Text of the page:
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Backcountry Snow Safety

Guide in the backcountry showing snow safety

An Introduction

A bluebird sky above your head. Champagne powder at your feet. Crisp air in your lungs. Stillness in the air. Having the backcountry snow safety knowledge necessary in your brain. Nothing beats the feeling of a perfect day in Canada’s backcountry. 

One of the best things about a Canadian winter is the ability to get involved in outdoor activities. Whether you’re interested in skiing, snowboarding, snowshoeing, hiking or otherwise, there are plenty of opportunities to get outside and into the big wild we have in our backyard. 

But in the midst of endless excitement, we sometimes forget about safety- which is crucial to the outdoor experience. 

Anytime you get into the backcountry, you should be properly prepared. During the winter season this includes having awareness for events like avalanches. You are just as susceptible to avalanche exposure if you’re out snowshoeing as you would be if you were out ski touring. 

We sat down with one of our certified Locals and North Shore Search and Rescue team lead, FX Gagnon, to get the inside scoop on what someone new to the outdoors should know before going backcountry! Read on for all the details. 

Backcountry traversing with snow safety

From @fx_the_guide on Instagram

Go With a Guide

FX: “Going with an instructor/guide will give you the most accurate and thorough information about avalanche safety. They will also help ease you into new experiences and get you outside your comfort zone (if that’s what you’re looking for!). 

Getting into the backcountry with a professional who can act as a mentor and help you evolve your skills (ex. avalanche safety, route finding, navigation and glacier travel), is important to backcountry safety for someone new to the environment.”

Guide in the backcountry showing snow safety

From @canrockguides on Instagram

Be Prepared

Use AdventureSmart’s Three T’s to trip planning to start your backcountry preparation: 

  • Trip Plan
  • Train
    • Obtain the knowledge and skills you need before heading out.
    • Know and stay within your limits.
  • Take the Essentials

Always carry the essentials and know how to use them:

  • Flashlight
  • Fire making kit
  • Signalling device (i.e. whistle)
  • Extra food and water
  • Extra clothing
  • Navigational/communication devices
  • First aid kit
  • Emergency blanket/shelter
  • Pocket knife
  • Sun protection

Add other equipment specific to your chosen activity, season and location.

Man traversing in backcountry snow

What’s Your Hook?

FX loves the freedom travelling on snow, across mountains, gives him. Being away from the big crowds and getting moments of pure bliss while on amazing powder runs is his hook for returning back to the big wild every winter season.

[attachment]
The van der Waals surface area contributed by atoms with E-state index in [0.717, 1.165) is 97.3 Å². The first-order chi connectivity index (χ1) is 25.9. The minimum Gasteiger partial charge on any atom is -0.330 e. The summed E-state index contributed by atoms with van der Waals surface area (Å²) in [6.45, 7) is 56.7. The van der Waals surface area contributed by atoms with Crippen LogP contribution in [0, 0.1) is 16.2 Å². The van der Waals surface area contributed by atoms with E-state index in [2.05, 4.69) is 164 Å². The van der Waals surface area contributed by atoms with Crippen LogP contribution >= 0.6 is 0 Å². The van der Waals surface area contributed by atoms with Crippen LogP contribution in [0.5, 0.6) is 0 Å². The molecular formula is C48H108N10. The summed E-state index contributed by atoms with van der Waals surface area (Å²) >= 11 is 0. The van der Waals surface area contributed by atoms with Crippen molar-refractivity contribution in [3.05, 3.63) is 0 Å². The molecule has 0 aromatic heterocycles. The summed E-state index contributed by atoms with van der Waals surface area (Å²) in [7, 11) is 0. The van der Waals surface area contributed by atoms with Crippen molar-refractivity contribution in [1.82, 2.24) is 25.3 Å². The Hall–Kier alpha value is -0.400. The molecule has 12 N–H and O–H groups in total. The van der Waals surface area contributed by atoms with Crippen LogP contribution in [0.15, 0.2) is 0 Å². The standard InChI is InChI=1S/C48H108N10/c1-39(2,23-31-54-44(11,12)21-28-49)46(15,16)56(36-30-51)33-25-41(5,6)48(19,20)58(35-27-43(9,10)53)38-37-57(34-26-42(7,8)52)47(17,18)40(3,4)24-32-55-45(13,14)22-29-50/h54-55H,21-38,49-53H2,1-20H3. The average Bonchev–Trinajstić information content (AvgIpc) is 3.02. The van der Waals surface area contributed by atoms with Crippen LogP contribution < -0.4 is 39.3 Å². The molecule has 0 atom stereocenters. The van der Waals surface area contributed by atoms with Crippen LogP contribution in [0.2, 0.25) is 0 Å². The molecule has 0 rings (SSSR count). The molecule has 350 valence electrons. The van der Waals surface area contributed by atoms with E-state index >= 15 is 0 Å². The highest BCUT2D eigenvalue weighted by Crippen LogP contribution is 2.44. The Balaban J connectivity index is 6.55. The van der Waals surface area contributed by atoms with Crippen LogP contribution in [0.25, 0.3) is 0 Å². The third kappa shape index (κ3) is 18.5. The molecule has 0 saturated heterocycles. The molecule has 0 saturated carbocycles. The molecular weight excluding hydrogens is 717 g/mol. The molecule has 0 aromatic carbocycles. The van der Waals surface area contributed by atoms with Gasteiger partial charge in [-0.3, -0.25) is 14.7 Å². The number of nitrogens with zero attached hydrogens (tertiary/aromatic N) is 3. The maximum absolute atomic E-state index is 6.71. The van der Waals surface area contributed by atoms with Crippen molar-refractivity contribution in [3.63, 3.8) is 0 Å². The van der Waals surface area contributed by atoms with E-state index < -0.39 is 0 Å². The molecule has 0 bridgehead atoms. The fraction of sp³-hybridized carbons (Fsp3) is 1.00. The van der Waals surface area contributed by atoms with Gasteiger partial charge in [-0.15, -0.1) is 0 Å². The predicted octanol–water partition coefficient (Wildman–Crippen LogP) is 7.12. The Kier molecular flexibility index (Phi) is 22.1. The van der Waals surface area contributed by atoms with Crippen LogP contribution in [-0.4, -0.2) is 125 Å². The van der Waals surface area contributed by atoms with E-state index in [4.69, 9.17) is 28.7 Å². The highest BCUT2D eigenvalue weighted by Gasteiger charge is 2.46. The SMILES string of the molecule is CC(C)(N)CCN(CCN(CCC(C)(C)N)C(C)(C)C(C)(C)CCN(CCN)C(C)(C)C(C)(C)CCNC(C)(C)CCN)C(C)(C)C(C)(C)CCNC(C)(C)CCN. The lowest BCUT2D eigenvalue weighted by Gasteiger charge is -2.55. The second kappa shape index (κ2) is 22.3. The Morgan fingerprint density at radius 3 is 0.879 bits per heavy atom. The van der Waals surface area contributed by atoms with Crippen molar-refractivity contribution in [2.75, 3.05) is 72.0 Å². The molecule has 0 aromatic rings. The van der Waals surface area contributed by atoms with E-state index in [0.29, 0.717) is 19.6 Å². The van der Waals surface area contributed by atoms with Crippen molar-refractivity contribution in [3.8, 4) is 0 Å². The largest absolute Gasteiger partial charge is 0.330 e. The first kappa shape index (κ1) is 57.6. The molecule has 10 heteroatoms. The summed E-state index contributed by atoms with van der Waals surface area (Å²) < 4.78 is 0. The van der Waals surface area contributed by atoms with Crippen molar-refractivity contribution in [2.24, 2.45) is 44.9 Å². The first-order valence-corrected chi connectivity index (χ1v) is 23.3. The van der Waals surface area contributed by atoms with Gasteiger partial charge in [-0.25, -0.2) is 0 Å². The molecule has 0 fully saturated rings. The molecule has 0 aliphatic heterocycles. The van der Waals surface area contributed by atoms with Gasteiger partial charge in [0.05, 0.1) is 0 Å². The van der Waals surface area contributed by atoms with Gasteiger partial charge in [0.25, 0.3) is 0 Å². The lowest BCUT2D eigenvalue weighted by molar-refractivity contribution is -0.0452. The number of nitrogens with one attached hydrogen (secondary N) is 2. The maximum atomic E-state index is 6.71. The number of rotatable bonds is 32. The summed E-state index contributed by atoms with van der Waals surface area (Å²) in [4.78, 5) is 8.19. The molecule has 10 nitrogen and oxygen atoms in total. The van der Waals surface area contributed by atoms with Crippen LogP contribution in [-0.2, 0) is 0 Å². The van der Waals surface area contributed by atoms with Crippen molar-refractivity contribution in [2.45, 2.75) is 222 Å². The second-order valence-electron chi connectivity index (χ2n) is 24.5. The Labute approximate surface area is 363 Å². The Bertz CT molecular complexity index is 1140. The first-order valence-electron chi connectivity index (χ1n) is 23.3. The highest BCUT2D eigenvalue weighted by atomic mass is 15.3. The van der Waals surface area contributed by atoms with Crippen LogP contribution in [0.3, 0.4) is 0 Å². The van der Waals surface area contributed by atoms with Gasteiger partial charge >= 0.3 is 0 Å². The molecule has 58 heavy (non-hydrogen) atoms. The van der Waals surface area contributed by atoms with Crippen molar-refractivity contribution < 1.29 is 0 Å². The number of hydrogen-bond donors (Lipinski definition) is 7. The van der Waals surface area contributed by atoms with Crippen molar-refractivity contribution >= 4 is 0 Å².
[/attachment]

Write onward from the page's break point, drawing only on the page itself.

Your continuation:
Separate from backcountry skiing, he’s also hooked on the backcountry because it forces him to become a jack of all trades in mountain expertise. He is experienced in navigation, snow science, weather patterns, search and rescue, skiing and more because of his love for the backcountry.

Snow traverse in the backcountry with mountains

From @tristenohetherington on Instagram

Backcountry Snow Safety: The #1 Takeaway

FX: “Learning backcountry skills takes time and experience. If you’re heading into the backcountry (for the first time or the 50th) remember these points:

Avalanche Safety Training: Shoveling

From @canrockguides on Instagram

Learn More About Backcountry Snow Safety

The best way to gain knowledge is by learning from someone who already has the knowledge. Get into the field and learn firsthand all you need to know by doing! Take your Avalanche Skills Training Level 1 followed by a Managing Avalanche Terrain work field day. Then, after a season or two, get your Level 2 training. 

Educators such as FX try to inform and give their students the tools to facilitate good decision making. Some of the things you’ll learn in these courses:

  • Recognizing avalanche terrain.
  • Managing your way in or around avalanche terrain.
  • Recognizing how, where and when to avoid getting caught in an avalanche.
  • Conducting an efficient companion avalanche rescue to ensure the odds are on your side.

You can book your Avalanche Safety courses here!

SAR helicopter flying out of backcountry

From @fx_the_guide on Instagram

We’ve said it before, and we’ll say it again. Backcountry snow safety is paramount. Learning all of the ins and outs is a process, so remember that you can take it a course and experience at a time. By going with a guide, you can see where your knowledge is and what you need to learn. 

Experiencing the Canadian backcountry is a must! So get prepared, let us know what you’re excited for, and we’ll see you in the big wild.

How are you getting prepared for the 2019/20 winter season? We’d love to hear about it! Send us an email, or tag us on Instagram, Facebook or Twitter @MyYervana or #Yervana. 

We can’t wait to see you on one of our Adventures soon!



Do you venture out of bounds at the resort, off the hiking trails or into the backcountry of the mountains during winter? If so, an Avalanche Skills Training Course Level 1 (AST 1) is your place to start. You don’t need any experience to take this course. It is a must for everyone recreating in the backcountry or slack country.



Our unique approach to the Avalanche Skills Training Level 1 course has you in the classroom two evenings during the week and one day in the field. The AST1 course will equip you with the basic core knowledge and skills to start your backcountry skiing season safely.

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